GLASGOW, Scotland — When Elizabeth Wathuti, a 26-year-old youth climate activist from Kenya, was asked to speak to world leaders during the opening ceremony at the COP26 climate summit, she was shocked.
“I did not think it was real,” she said, noting she had previously never spoken to such a large audience. “I started asking myself, what do leaders need to hear?”
Wathuti workshopped different speeches, writing five in total, she said, trying to find the best way to galvanize world leaders to action. She soon learned her speech would follow British naturalist David Attenborough’s, and would be the last thing world leaders heard before heading to the negotiation table on Nov. 1. “It took a lot of time to prepare myself,” she said. “To get the right message to leaders.”
After several drafts, Wathuti decided to make a simple, but powerful, request of world leaders: care.
“I have seen with my own eyes three young children crying at the side of a dried-up river after walking 12 miles with their mother to find water,” she said in her speech. “Please open your hearts. This is not only happening in Kenya.”
Wathuti got her start in environmental activism at a young age. She grew up in Nyeri County in Kenya, the most forested region in the country, where she developed a deep appreciation for nature. In 2016, she founded the Green Generation Initiative, which aims to create a generation of environmental enthusiasts through climate education and planting trees. Since then, she has become a global figure in the climate movement, and is now head of campaigns at the Wangari Maathai Foundation — which champions the legacy of the first African woman to win the Nobel Peace Prize.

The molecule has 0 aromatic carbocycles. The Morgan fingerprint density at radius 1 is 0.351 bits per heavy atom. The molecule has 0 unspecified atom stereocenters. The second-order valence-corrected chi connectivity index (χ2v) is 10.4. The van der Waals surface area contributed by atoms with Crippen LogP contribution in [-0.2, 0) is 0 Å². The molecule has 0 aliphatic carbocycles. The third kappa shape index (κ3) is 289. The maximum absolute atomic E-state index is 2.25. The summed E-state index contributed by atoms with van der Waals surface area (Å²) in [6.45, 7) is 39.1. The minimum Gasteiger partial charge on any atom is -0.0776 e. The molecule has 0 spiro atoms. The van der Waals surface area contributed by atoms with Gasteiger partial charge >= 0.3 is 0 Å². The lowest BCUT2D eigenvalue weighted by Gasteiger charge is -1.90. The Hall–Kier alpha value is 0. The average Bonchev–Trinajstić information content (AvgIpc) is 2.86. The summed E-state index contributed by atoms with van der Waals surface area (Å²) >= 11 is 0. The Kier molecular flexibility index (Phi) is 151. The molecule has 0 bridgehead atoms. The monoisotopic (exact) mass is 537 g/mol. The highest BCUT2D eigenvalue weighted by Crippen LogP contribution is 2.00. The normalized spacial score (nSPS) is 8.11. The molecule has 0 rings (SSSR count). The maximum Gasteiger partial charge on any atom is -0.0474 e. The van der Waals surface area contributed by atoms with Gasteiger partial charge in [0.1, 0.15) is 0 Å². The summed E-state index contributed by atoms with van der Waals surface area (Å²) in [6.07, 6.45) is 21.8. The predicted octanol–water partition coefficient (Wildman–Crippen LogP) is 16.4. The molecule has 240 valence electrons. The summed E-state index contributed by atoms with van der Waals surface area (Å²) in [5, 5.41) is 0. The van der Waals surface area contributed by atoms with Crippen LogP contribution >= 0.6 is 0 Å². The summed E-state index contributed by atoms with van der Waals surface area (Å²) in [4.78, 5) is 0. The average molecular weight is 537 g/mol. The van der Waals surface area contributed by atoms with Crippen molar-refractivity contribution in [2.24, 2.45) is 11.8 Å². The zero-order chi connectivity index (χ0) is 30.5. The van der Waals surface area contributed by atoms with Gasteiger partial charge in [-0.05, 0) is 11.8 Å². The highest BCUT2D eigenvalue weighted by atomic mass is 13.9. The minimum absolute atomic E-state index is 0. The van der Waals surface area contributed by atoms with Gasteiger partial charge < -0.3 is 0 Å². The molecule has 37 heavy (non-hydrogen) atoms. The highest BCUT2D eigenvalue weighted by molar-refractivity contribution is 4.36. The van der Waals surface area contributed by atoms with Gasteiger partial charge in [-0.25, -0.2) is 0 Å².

At COP26, she’s well-known: On Day 9 of the summit, passersby thanked her for her work and speech.
“I think people outside the COP venue were moved by the speech, but I don’t know about the leaders,” she said, noting the state of the negotiations. “You can’t learn to [open your heart] by listening to a six-minute speech. It’s something you practice every day. Whether that will change the way they make decisions remains to be seen.”
The Lily sat down with Wathuti to learn more about why she believes opening our hearts is the way to tackle the climate crisis and more.
This interview has been edited for length and clarity.
Q: What’s your favorite climate book?
A: “Unbowed” by Professor Wangari Maathai. I’ve read it seven times. Every time I read it, it fires me up. She was extraordinary. She was an activist at a time when African women didn’t have a voice. But there she was, challenging the government.
She would get the women from the village and bring them to the city, hosting hunger strikes and demonstrating. Because of what she did, we have parks and forests in Nairobi. I go to them every weekend. When I'm there, I can’t help but thank her.
She’s no longer with us, but I know my generation is living her legacy. I hope every leader has that kind of leadership. I would love it if everyone could read that book. It’s about the power of an African woman. She risked her life, her family. She was jailed, beaten up. And reading all that gives me the power to keep going.
Q: You’ve spoken publicly about the devastation you’ve seen in Kenya from climate change and expressed deep sadness about world leaders’ inaction. But you still believe in the human capacity to care deeply and act collectively. What gives you hope?
A: A lot of people ask me what gives me hope. But honestly, I stopped hoping and started to lean on loving. That’s why I think people need to open their hearts and get back to their deep sense of humanity and understand that we are all part of a human family.
Every time I see in the news that people are losing their livelihoods, I wish I could do more for them. But I shouldn’t be wishing that when there are people with so much more power that could be helping them. I think if leaders can come back to their deep sense of humanity, then we can get somewhere.